A bone anchored hearing device relies on direct bone conduction to transmit sound. This surgically implanted device bypasses the auditory canal and middle ear, utilizing bones as a pathway for sound to reach the middle ear. It’s an alternative for people with chronic ear infections, congenital external auditory canal atresia and single-sided deafness. These patients usually do not benefit from conventional hearing aids.
How Do Bone Anchored Hearing Devices Work?
In a person with normal hearing, sound enters the external ear and travels down the ear canal through the middle ear to the cochlea, or inner ear. This process is called air conduction.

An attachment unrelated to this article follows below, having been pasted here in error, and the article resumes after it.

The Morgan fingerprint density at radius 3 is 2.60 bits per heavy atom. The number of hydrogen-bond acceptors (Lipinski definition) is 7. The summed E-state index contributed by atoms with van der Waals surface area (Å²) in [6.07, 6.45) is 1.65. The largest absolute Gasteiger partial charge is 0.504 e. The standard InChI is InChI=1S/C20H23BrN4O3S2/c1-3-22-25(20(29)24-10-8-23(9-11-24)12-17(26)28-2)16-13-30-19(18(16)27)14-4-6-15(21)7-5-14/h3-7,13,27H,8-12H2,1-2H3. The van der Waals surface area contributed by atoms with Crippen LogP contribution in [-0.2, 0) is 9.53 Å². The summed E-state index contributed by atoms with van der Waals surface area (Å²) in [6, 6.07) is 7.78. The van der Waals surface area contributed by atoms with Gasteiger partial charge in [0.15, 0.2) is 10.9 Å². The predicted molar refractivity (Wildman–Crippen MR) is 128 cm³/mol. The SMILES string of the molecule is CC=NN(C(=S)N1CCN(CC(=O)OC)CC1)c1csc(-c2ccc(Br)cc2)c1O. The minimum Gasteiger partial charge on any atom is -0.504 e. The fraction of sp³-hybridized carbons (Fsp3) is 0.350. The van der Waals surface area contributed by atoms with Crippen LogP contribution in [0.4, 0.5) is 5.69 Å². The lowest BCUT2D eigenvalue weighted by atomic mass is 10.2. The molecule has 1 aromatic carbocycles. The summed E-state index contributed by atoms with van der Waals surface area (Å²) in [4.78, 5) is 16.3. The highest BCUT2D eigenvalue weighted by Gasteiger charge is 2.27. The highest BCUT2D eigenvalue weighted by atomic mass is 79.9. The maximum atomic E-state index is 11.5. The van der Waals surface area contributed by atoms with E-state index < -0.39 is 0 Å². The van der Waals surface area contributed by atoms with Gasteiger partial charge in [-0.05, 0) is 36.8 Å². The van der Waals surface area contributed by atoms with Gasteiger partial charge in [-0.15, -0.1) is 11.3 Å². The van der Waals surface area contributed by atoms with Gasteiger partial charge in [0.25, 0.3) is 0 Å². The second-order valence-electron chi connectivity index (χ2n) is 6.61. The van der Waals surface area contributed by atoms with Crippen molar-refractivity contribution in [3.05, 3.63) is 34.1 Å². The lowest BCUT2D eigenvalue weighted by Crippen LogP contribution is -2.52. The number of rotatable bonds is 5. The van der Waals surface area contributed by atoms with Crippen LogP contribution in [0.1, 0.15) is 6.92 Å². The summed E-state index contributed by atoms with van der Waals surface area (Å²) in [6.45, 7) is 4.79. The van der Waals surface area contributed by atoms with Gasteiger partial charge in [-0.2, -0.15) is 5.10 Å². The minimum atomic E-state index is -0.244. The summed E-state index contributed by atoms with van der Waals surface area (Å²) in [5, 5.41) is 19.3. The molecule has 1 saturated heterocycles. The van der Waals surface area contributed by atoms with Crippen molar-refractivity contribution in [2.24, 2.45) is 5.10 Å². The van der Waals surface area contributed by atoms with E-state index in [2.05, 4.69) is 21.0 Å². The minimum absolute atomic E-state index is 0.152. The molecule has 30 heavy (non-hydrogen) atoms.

For individuals with certain types of hearing loss, sound is unable to travel down these pathways. The bone anchored hearing device system takes advantage of the bones’ natural conductive abilities by sending sound vibrations directly to your inner ear, bypassing the auditory canal and middle ear completely.
Who Can Benefit from a Bone Anchored Hearing Device?
Candidates for bone anchored hearing devices are typically patients with conductive and mixed hearing losses, or those with unilateral (single-sided) hearing loss.
If you experience chronic ear infections that do not respond to treatment, you may find the device particularly beneficial. Conventional hearing aids can aggravate the condition due to humidity and moisture building up in the ear canals. Those with congenital ear defects (such as ear canals that are narrow or absent) are good candidates, as well.